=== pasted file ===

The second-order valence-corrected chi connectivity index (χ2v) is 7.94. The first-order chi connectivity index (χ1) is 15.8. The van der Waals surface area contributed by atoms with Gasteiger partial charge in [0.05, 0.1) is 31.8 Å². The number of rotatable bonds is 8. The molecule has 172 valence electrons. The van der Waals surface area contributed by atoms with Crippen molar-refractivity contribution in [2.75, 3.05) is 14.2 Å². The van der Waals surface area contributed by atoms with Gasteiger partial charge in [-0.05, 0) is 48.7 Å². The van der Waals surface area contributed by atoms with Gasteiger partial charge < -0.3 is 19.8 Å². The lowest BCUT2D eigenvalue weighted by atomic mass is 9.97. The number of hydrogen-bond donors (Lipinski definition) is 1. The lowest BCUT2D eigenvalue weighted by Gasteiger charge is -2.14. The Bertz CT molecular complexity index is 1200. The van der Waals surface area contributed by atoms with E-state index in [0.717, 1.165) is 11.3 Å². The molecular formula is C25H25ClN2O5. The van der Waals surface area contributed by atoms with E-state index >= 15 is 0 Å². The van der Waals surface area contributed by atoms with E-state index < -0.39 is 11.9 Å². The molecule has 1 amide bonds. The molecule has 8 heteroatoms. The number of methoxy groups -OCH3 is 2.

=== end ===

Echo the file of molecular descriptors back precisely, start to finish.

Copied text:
The second-order valence-corrected chi connectivity index (χ2v) is 7.94. The first-order chi connectivity index (χ1) is 15.8. The van der Waals surface area contributed by atoms with Gasteiger partial charge in [0.05, 0.1) is 31.8 Å². The number of rotatable bonds is 8. The molecule has 172 valence electrons. The van der Waals surface area contributed by atoms with Crippen molar-refractivity contribution in [2.75, 3.05) is 14.2 Å². The van der Waals surface area contributed by atoms with Gasteiger partial charge in [-0.05, 0) is 48.7 Å². The van der Waals surface area contributed by atoms with Gasteiger partial charge < -0.3 is 19.8 Å². The lowest BCUT2D eigenvalue weighted by atomic mass is 9.97. The number of hydrogen-bond donors (Lipinski definition) is 1. The lowest BCUT2D eigenvalue weighted by Gasteiger charge is -2.14. The Bertz CT molecular complexity index is 1200. The van der Waals surface area contributed by atoms with E-state index in [0.717, 1.165) is 11.3 Å². The molecular formula is C25H25ClN2O5. The van der Waals surface area contributed by atoms with E-state index >= 15 is 0 Å². The van der Waals surface area contributed by atoms with E-state index < -0.39 is 11.9 Å². The molecule has 1 amide bonds. The molecule has 8 heteroatoms. The number of methoxy groups -OCH3 is 2.